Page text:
Melanie Sherman was born in Germany and currently resides and works in Kansas City, Missouri. She has a Bachelor of Fine Arts Degree in ceramics from the Kansas City Art Institute. Her background is in graphic design, where she developed an eye for pattern and decoration. In her ceramics she combines her love for ornamentation and her fascination with the history of ceramics, referencing 18th century European porcelain.
Melanie has travelled to Asia and Europe to explore ancient and contemporary porcelain production of the East and the instilled taste for prestigious white and translucent table wares of the West. She has been a resident at the International Ceramics Studio in Kecskemét, Hungary where she studied with the renowned Latvian artist Ilona Romule and deepened her love for designing with plaster and detailed china-painting. As a resident at The Pottery Workshop in Jingdezhen, China, she developed her own designs with skilled local craftsman into a new body of work, exploring the relationship between the cultures, and how they continue to connect and influence each other through the ceramic arts. Melanie has also worked as a resident artist at The Archie Bray Foundation and Anderson Ranch, creating new forms and working on glaze formulations that compliment her studies of historic porcelain wares.
Melanie has exhibited her work internationally, including Hungary, Canada and America. She was awarded the 2014 Regina Brown Undergraduate Fellowship from the National Council for Education of the Ceramic Arts (NCECA) and the 2014 Windgate Fellowship Award by The Center for Craft, Creativity & Design.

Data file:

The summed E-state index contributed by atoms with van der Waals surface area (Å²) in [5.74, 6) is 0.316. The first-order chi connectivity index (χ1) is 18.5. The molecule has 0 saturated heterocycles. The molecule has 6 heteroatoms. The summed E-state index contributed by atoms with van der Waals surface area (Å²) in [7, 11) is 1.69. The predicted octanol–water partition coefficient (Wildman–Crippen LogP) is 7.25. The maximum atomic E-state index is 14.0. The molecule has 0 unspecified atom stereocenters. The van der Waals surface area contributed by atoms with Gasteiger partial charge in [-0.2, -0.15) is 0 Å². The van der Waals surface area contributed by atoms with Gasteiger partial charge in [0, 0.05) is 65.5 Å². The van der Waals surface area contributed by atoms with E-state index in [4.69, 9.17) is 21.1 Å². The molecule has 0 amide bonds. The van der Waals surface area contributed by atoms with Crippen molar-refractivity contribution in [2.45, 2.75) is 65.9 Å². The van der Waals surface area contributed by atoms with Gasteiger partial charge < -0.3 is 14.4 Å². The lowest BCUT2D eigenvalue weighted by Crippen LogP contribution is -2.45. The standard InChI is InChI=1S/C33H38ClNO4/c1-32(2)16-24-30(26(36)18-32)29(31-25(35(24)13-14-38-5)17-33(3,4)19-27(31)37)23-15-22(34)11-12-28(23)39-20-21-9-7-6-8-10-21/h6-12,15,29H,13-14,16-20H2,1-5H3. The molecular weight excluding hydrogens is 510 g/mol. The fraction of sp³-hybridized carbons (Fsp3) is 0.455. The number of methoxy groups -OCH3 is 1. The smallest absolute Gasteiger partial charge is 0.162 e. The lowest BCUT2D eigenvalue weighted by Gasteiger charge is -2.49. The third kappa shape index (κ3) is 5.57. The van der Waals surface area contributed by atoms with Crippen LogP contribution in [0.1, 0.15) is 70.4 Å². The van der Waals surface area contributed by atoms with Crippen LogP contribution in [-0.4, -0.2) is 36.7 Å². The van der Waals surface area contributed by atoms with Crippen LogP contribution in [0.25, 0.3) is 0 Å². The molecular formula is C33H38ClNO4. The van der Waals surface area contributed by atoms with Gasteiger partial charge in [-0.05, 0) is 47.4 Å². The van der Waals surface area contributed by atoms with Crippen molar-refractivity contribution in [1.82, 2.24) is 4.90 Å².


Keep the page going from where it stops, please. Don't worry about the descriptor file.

My work references exclusive and precious porcelain wares from 18th-century Europe. In my designs I try to capture the qualities for which porcelain has been known since its discovery in China: whiteness, translucency, and resonance. I am attracted to the enameled and lustered surfaces of the Baroque, Renaissance and Rococo porcelain designs, as well as to elaborations on structural elements of these time periods. I am investigating surface decorations and embellished shapes in order to gain more knowledge for my own studio practice. I am interested in incorporating and referencing historic drawings, motives, and patterns into my work. I am using general shapes, often mass-produced objects, such as tableware and vases; some I designed and produced during my time in China, others are available for purchase all over Jingdezhen. These forms are generic and serve their purpose well as a canvas for further research, inspiration, and my future delivery of surface decoration.
Studying the history of ceramics I have been captivated by the relationship between East and West, and how they continue to influence each other, especially through the ceramic arts. Although there might be considerable differences between the two civilizations, the cultural exchange between them is an important connector of history and has produced a long and rich exchange of ideas between artists and makers. Asian craft traditions have been handed down to the West and the handmade aspect, even within the factory setting, is still an important concept that allows for control of design and quality by the artist, which is essential within craft of the West.